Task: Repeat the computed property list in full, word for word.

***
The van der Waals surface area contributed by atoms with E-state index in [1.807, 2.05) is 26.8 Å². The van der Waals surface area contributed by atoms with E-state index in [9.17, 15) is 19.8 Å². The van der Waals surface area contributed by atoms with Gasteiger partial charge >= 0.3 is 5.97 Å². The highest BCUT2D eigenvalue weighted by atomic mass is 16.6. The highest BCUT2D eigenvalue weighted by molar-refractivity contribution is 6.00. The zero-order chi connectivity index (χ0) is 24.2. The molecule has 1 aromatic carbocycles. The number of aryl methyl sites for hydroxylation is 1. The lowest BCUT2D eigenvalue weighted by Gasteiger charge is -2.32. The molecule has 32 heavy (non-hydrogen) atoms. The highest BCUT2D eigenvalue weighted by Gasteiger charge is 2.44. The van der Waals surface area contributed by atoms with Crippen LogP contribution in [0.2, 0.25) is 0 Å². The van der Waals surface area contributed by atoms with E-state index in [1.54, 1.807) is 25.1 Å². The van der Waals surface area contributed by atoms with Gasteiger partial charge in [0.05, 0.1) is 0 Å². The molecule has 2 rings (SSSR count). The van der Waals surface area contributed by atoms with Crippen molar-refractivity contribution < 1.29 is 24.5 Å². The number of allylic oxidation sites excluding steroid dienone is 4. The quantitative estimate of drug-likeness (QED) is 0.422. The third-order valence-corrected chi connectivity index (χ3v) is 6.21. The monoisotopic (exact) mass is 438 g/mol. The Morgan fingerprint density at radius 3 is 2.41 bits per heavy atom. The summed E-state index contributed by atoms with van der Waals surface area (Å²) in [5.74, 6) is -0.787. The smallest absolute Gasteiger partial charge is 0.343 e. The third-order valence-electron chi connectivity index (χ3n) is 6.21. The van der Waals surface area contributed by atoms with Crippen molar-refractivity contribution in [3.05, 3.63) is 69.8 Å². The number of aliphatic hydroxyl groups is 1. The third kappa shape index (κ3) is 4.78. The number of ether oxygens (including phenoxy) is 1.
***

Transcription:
The van der Waals surface area contributed by atoms with E-state index in [1.807, 2.05) is 26.8 Å². The van der Waals surface area contributed by atoms with E-state index in [9.17, 15) is 19.8 Å². The van der Waals surface area contributed by atoms with Gasteiger partial charge >= 0.3 is 5.97 Å². The highest BCUT2D eigenvalue weighted by atomic mass is 16.6. The highest BCUT2D eigenvalue weighted by molar-refractivity contribution is 6.00. The zero-order chi connectivity index (χ0) is 24.2. The molecule has 1 aromatic carbocycles. The number of aryl methyl sites for hydroxylation is 1. The lowest BCUT2D eigenvalue weighted by Gasteiger charge is -2.32. The molecule has 32 heavy (non-hydrogen) atoms. The highest BCUT2D eigenvalue weighted by Gasteiger charge is 2.44. The van der Waals surface area contributed by atoms with Crippen LogP contribution in [0.2, 0.25) is 0 Å². The van der Waals surface area contributed by atoms with E-state index in [1.54, 1.807) is 25.1 Å². The van der Waals surface area contributed by atoms with Gasteiger partial charge in [0.05, 0.1) is 0 Å². The molecule has 2 rings (SSSR count). The van der Waals surface area contributed by atoms with Crippen molar-refractivity contribution < 1.29 is 24.5 Å². The number of allylic oxidation sites excluding steroid dienone is 4. The quantitative estimate of drug-likeness (QED) is 0.422. The third-order valence-corrected chi connectivity index (χ3v) is 6.21. The monoisotopic (exact) mass is 438 g/mol. The Morgan fingerprint density at radius 3 is 2.41 bits per heavy atom. The summed E-state index contributed by atoms with van der Waals surface area (Å²) in [5.74, 6) is -0.787. The smallest absolute Gasteiger partial charge is 0.343 e. The third-order valence-electron chi connectivity index (χ3n) is 6.21. The van der Waals surface area contributed by atoms with Crippen molar-refractivity contribution in [3.05, 3.63) is 69.8 Å². The number of aliphatic hydroxyl groups is 1. The third kappa shape index (κ3) is 4.78. The number of ether oxygens (including phenoxy) is 1.